Throughout the coronavirus pandemic, faculty members have often been the campus constituency pushing for the strictest anti-Covid measures. But at Fordham University, dozens of instructors are protesting its announcement that community members must submit proof that they’ve received a bivalent booster shot — the Centers for Disease Control and Prevention’s latest Covid-shot recommendation — by November 1.
Some put together a petition calling for an end to the booster requirement. As of Friday the petition had 100 signatures, including some staff members. Families, and some students and staff members, have circulated a much larger petition.
The Fordham debate reflects the complexity of Covid-mitigation policies at colleges amid Americans’ increasing ambivalence about additional shots. In an environment of intense opposition to, and politicization of, all Covid vaccines, relatively few colleges seem to have mandated the latest booster, despite the CDC’s recommendation. No College Mandates, a group opposed to Covid-vaccination requirements, counts about 20 bivalent-booster mandates nationwide, out of nearly 2,000 colleges in its database.
The Fordham policy’s opponents say they fear the side effects of Covid vaccines, while believing that the latest booster won’t prevent them from passing infections on to others. “This is pure speculation that these vaccines are necessary,” said Nicholas Tampio, a professor of political science and a leader of faculty resistance to Fordham’s vaccine policy. “We should allow everybody to decide for themselves whether to get this particular bivalent booster.”
The documented risks of Covid vaccines are real but rare. Out of every one million doses of Covid vaccines administered to men ages 18 to 24, the group at highest risk of heart problems after vaccination, the government reports about 60 verified cases of myocarditis, or inflammation of the heart tissue. Most myocarditis patients get better quickly, according to the CDC, although scientists are still studying possible long-term effects. Another recent study found that getting Covid vaccines can sometimes alter menstrual periods. The study’s authors wrote that the change was likely to be temporary.
Meanwhile, evidence is strong that Covid vaccines prevent severe illness and death in people who get them. But there is uncertainty over how well the latest booster prevents people from getting infected and infecting others. Over the summer, the Food and Drug Administration’s advisers supported the development of a bivalent booster intended to better protect people against the coronavirus’s Omicron variants, which have become dominant in the United States. The importance of administering the shots to the public before an expected winter surge — a possible additional wave of infections and deaths — meant there wasn’t time for human studies of the booster’s effectiveness. The FDA depended on studies of mice, in a process similar to what it uses to develop annual vaccines against the flu, which, like the coronavirus, evolves too quickly for extensive study before each flu season.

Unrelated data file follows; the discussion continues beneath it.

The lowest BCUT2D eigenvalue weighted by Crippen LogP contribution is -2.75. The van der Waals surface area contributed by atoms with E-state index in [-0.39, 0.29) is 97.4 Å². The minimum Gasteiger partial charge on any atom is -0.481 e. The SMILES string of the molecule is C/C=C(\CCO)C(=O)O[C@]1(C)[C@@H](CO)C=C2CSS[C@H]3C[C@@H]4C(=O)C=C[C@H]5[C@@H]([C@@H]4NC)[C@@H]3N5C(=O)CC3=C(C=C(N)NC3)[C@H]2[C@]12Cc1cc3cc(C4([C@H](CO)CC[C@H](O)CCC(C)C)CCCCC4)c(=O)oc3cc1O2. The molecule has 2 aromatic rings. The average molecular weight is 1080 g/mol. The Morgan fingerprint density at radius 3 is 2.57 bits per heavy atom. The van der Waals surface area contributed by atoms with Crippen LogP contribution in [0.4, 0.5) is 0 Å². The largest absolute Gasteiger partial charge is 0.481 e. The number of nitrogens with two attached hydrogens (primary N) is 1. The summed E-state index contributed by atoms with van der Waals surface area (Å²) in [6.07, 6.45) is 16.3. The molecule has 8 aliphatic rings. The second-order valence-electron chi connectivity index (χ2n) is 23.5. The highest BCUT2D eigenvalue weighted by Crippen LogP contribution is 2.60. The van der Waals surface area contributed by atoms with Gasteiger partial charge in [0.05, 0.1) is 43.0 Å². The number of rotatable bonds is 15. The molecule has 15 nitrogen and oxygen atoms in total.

Thus, for those unconvinced of the booster’s personal benefits, there’s no exact measure of how well the latest booster protects others, either. Opponents of the Fordham policy told The Chronicle they think the benefit is zero. (Relying on some possible but unknown benefit is “straining the argument,” Tampio said.) If the current booster acts like previous ones, it may reduce people’s risk for catching the coronavirus for some time, and then fade over a period of months.
Fordham, a Jesuit university in New York City, is assuming the bivalent booster will protect the community by reducing infections. “You reduce transmission by reducing the number of sick people. If people don’t get sick, if people don’t contract the virus, they don’t transmit it,” said Bob Howe, a Fordham spokesperson. “Even if all we did was reduce hospitalization and death rates, that would be worth it.”
Fordham doesn’t have a medical school, or the same deep bench of infectious-disease experts as some colleges, including a few that also have bivalent–booster mandates. In Fordham’s situation, it’s reasonable to rely on the CDC’s recommendation, Howe argued.
It’s not clear how prevalent opposition to the vaccination requirement is among Fordham’s faculty. The university employs about 2,200 adjunct and full-time instructors, Howe said. John J. Drummond, a professor of philosophy and president of the Faculty Senate, said he had heard from colleagues on both sides. Asked his personal stance, he said he saw the debate as one between the right to bodily autonomy and the need for collective health. “My inclination is always to come down on the side of public health and safety,” he said.
Glenn Hendler, a professor of English, said he was “proud” of the university’s vaccine stance and other anti-Covid measures it’s taken in the past. “It’s a sign of caring, for me,” he said.
No one has surveyed the faculty on the issue. The anti-mandate side is more organized and vocal, but it has more reason to be, Drummond said: “The mandate’s in effect.”